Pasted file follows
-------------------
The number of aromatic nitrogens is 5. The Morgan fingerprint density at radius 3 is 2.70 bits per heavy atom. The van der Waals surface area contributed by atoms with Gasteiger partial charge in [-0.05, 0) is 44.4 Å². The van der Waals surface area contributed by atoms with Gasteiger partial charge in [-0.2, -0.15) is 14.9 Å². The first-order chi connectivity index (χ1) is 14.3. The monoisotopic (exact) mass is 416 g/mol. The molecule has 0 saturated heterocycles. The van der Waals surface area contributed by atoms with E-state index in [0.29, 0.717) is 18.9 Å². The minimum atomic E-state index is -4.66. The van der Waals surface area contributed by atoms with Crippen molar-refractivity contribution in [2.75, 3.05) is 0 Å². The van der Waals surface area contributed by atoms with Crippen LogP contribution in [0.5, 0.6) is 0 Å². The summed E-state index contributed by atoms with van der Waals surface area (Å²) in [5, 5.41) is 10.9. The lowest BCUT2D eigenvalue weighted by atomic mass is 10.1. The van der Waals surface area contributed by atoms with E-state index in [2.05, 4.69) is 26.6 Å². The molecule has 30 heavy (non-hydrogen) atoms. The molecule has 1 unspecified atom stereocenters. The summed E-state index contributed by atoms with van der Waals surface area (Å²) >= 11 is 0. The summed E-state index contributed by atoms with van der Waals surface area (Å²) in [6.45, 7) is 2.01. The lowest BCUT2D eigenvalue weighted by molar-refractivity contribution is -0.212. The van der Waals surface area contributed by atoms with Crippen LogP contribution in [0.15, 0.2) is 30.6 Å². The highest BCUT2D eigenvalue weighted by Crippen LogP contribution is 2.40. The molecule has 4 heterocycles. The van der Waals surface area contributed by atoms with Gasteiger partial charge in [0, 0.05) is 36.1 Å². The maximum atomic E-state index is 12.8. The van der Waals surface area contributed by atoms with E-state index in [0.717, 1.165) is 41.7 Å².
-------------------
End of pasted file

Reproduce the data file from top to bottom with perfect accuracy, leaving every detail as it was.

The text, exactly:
The number of aromatic nitrogens is 5. The Morgan fingerprint density at radius 3 is 2.70 bits per heavy atom. The van der Waals surface area contributed by atoms with Gasteiger partial charge in [-0.05, 0) is 44.4 Å². The van der Waals surface area contributed by atoms with Gasteiger partial charge in [-0.2, -0.15) is 14.9 Å². The first-order chi connectivity index (χ1) is 14.3. The monoisotopic (exact) mass is 416 g/mol. The molecule has 0 saturated heterocycles. The van der Waals surface area contributed by atoms with E-state index in [0.29, 0.717) is 18.9 Å². The minimum atomic E-state index is -4.66. The van der Waals surface area contributed by atoms with Crippen molar-refractivity contribution in [2.75, 3.05) is 0 Å². The van der Waals surface area contributed by atoms with Crippen LogP contribution in [0.5, 0.6) is 0 Å². The summed E-state index contributed by atoms with van der Waals surface area (Å²) in [5, 5.41) is 10.9. The lowest BCUT2D eigenvalue weighted by atomic mass is 10.1. The van der Waals surface area contributed by atoms with E-state index in [2.05, 4.69) is 26.6 Å². The molecule has 30 heavy (non-hydrogen) atoms. The molecule has 1 unspecified atom stereocenters. The summed E-state index contributed by atoms with van der Waals surface area (Å²) >= 11 is 0. The summed E-state index contributed by atoms with van der Waals surface area (Å²) in [6.45, 7) is 2.01. The lowest BCUT2D eigenvalue weighted by molar-refractivity contribution is -0.212. The van der Waals surface area contributed by atoms with Crippen LogP contribution in [0.15, 0.2) is 30.6 Å². The highest BCUT2D eigenvalue weighted by Crippen LogP contribution is 2.40. The molecule has 4 heterocycles. The van der Waals surface area contributed by atoms with Gasteiger partial charge in [0, 0.05) is 36.1 Å². The maximum atomic E-state index is 12.8. The van der Waals surface area contributed by atoms with E-state index in [0.717, 1.165) is 41.7 Å².